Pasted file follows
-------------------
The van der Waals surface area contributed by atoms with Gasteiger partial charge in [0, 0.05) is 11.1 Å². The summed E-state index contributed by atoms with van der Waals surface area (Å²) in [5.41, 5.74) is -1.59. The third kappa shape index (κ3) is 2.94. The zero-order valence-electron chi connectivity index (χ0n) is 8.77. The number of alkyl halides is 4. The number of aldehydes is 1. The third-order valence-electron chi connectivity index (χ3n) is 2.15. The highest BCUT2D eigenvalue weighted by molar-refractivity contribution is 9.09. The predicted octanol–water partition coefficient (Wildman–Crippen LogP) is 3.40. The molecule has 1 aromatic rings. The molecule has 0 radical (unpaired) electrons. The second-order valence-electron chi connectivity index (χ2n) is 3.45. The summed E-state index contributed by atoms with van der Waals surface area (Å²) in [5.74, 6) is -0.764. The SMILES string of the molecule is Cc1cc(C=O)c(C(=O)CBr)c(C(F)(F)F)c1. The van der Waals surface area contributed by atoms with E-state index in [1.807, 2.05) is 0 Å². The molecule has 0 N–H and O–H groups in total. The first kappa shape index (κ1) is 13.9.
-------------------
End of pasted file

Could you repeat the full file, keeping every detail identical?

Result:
The van der Waals surface area contributed by atoms with Gasteiger partial charge in [0, 0.05) is 11.1 Å². The summed E-state index contributed by atoms with van der Waals surface area (Å²) in [5.41, 5.74) is -1.59. The third kappa shape index (κ3) is 2.94. The zero-order valence-electron chi connectivity index (χ0n) is 8.77. The number of alkyl halides is 4. The number of aldehydes is 1. The third-order valence-electron chi connectivity index (χ3n) is 2.15. The highest BCUT2D eigenvalue weighted by molar-refractivity contribution is 9.09. The predicted octanol–water partition coefficient (Wildman–Crippen LogP) is 3.40. The molecule has 1 aromatic rings. The molecule has 0 radical (unpaired) electrons. The second-order valence-electron chi connectivity index (χ2n) is 3.45. The summed E-state index contributed by atoms with van der Waals surface area (Å²) in [5.74, 6) is -0.764. The SMILES string of the molecule is Cc1cc(C=O)c(C(=O)CBr)c(C(F)(F)F)c1. The van der Waals surface area contributed by atoms with E-state index in [1.807, 2.05) is 0 Å². The molecule has 0 N–H and O–H groups in total. The first kappa shape index (κ1) is 13.9.